Alzheimer’s Connection to the Gut-Brain**

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According to one associate research professor at the University of Nevada, Las Vegas, and the lead researcher of this study, most people are surprised that their gut bacteria could affect their mood, their behaviors, and brain functions, but the evidence is mounting, and researchers are building an understanding of how gut bacteria, and the health of the brain are connected.

These studies have shown that changes in the gut bacteria can affect the immune system, leading to chronic inflammation throughout the body, including the brain. This inflammation is thought to play a role in the development of various neurodegenerative diseases, including Alzheimer’s disease the research has told us.

Additionally, it has been suggested that some species of bacteria inhabiting the gut microbiome produce chemicals that can cross the blood-brain barrier and affect brain function. These chemicals, or metabolites, can work as neurotransmitters. A trusted source also said they interact with the nervous system and influence various process and influence various processes including cognition, mood and behavior.

Furthermore, the gut microbiome is involved in the production of short-chain fatty acids which have been shown to have anti-inflammatory effects on the brain.

The lead doctor said “SCFAs can also affect the levels of certain hormones and neurotransmitters in the brain, which may play a role in the development of neurodegenerative diseases”.

Identifying bacteria linked to Alzheimer’s.

In this study, the doctor and her team examined a large set of genetic data from the MI Biogen, which researchers said is the largest, multi-ethnic genome-wide meta-analysis of the gut microbiome to date.

At the conclusion of their research, scientists identified 10 specific types of gut bacteria associated with a likelihood of developing Alzheimer’s disease.

Six bacteria categories were identified as protective:

  • AdlercreutziaTrusted Source
  • Eubacterium nodatum group
  • EisenbergiellaTrusted Source
  • Eubacterium fissicatena group
  • GordonibacterTrusted Source
  • Prevotella9Trusted Source

Four bacteria types were identified as risk factors for Alzheimer’s disease:

  • CollinsellaTrusted Source
  • BacteroidesTrusted Source
  • LachnospiraTrusted Source
  • VeillonellaTrusted Source

The explanation is, when the balance of gut bacteria is disrupted, it can lead to inflammation and immune dysfunction in the gut and throughout the body. This, in turn, can contribute to chronic inflammation in the brain, which is a hallmark of Alzheimer’s disease.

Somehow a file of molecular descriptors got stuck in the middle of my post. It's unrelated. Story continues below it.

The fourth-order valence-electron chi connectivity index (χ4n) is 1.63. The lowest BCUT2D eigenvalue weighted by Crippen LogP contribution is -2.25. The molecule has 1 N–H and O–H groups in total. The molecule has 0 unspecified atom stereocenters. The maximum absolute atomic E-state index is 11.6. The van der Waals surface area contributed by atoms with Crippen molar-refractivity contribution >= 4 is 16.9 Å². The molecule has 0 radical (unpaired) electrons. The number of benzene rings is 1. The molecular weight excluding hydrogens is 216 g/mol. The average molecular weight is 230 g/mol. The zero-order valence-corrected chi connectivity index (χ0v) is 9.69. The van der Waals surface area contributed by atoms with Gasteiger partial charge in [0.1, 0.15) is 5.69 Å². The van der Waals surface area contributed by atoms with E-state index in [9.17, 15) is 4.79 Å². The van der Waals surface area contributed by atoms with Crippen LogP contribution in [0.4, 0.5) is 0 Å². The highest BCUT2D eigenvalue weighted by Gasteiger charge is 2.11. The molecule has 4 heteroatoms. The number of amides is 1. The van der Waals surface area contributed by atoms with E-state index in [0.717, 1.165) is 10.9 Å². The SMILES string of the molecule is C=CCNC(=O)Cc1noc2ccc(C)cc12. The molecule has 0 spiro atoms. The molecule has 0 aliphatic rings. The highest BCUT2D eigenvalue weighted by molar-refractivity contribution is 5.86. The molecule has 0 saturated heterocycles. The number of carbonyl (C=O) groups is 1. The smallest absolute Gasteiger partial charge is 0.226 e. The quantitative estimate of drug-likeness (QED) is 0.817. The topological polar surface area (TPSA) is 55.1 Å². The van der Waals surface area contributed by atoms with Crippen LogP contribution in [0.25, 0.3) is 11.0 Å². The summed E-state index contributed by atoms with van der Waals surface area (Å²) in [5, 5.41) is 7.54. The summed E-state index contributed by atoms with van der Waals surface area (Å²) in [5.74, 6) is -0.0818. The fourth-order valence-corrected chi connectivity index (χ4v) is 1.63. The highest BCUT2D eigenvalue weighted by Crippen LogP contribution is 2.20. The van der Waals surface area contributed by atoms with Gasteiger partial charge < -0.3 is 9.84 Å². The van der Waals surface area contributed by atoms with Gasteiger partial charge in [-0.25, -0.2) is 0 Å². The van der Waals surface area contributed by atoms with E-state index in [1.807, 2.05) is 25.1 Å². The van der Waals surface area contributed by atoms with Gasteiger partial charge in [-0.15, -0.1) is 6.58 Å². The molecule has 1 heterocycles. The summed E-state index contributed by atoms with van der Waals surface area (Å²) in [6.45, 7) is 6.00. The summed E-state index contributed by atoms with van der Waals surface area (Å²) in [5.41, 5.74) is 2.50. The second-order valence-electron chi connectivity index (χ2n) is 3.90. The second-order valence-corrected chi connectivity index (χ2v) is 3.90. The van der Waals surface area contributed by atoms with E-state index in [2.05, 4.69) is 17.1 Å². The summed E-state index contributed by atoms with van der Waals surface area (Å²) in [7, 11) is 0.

For example, the Collin Sella genus, a risk genus among the 10 Alzheimer’s disease-associated bacteria, has been found to produce more pro-inflammatory molecules.

Some studies suggest that specific types of gut bacteria may produce chemicals or proteins that can directly impact the brain and contribute to the development of Alzheimer’s disease.

Overall, gut bacteria cause their effects by stimulating the central nervous system, immune system, and metabolite system, or even interacting with Alzheimer’s disease risk genes. Doctors say much more needs to be learned about the specific mechanisms by which gut bacteria may contribute to this disease.

The identification of a potential link between gut bacteria and Alzheimer’s disease has opened new avenues for research into the prevention and treatment of this devastating disease.

Researchers seek to understand the mechanisms by which gut bacteria contribute to the development of Alzheimer’s disease, it may be possible to develop new therapies that target these mechanisms.

Educating patients about the importance of maintaining a healthy gut microbiome, doctors may be able to help prevent or delay the onset of Alzheimer’s disease and other neurodegenerative conditions.

Please contact Stephen Brock 513-870-9228 for a tour of our homes. We are committed to caring for those with memory care issues in our homes as residents.

**Source The University of Nevada, Las Vegas. Always discuss all treatments and studies with your doctor.

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